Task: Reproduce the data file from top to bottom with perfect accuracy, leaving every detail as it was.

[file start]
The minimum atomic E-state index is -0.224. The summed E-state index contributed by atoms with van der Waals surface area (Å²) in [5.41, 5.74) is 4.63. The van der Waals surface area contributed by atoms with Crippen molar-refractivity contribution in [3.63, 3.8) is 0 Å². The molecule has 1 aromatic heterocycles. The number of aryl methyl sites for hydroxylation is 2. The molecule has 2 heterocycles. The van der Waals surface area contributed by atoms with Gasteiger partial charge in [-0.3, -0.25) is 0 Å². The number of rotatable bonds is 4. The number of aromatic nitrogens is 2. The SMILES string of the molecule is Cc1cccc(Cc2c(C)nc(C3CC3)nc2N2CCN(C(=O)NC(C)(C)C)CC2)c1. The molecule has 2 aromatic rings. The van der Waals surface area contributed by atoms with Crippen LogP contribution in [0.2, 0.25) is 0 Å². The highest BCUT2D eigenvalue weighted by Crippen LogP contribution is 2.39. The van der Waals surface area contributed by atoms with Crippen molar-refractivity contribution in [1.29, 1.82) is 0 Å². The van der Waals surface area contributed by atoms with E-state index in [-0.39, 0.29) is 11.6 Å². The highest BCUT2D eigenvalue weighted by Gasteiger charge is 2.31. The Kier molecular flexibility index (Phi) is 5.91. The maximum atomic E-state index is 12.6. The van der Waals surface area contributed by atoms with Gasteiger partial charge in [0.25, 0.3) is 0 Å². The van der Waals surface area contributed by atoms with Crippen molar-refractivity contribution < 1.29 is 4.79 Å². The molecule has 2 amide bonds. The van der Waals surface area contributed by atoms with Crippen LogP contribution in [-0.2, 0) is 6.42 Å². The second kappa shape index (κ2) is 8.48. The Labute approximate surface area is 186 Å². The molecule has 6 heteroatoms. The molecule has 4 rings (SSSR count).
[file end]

The minimum atomic E-state index is -0.224. The summed E-state index contributed by atoms with van der Waals surface area (Å²) in [5.41, 5.74) is 4.63. The van der Waals surface area contributed by atoms with Crippen molar-refractivity contribution in [3.63, 3.8) is 0 Å². The molecule has 1 aromatic heterocycles. The number of aryl methyl sites for hydroxylation is 2. The molecule has 2 heterocycles. The van der Waals surface area contributed by atoms with Gasteiger partial charge in [-0.3, -0.25) is 0 Å². The number of rotatable bonds is 4. The number of aromatic nitrogens is 2. The SMILES string of the molecule is Cc1cccc(Cc2c(C)nc(C3CC3)nc2N2CCN(C(=O)NC(C)(C)C)CC2)c1. The molecule has 2 aromatic rings. The van der Waals surface area contributed by atoms with Crippen LogP contribution in [0.2, 0.25) is 0 Å². The highest BCUT2D eigenvalue weighted by Crippen LogP contribution is 2.39. The van der Waals surface area contributed by atoms with Crippen molar-refractivity contribution in [1.29, 1.82) is 0 Å². The van der Waals surface area contributed by atoms with E-state index in [-0.39, 0.29) is 11.6 Å². The highest BCUT2D eigenvalue weighted by Gasteiger charge is 2.31. The Kier molecular flexibility index (Phi) is 5.91. The maximum atomic E-state index is 12.6. The van der Waals surface area contributed by atoms with Gasteiger partial charge in [0.25, 0.3) is 0 Å². The van der Waals surface area contributed by atoms with Crippen molar-refractivity contribution < 1.29 is 4.79 Å². The molecule has 2 amide bonds. The van der Waals surface area contributed by atoms with Crippen LogP contribution in [-0.2, 0) is 6.42 Å². The second kappa shape index (κ2) is 8.48. The Labute approximate surface area is 186 Å². The molecule has 6 heteroatoms. The molecule has 4 rings (SSSR count).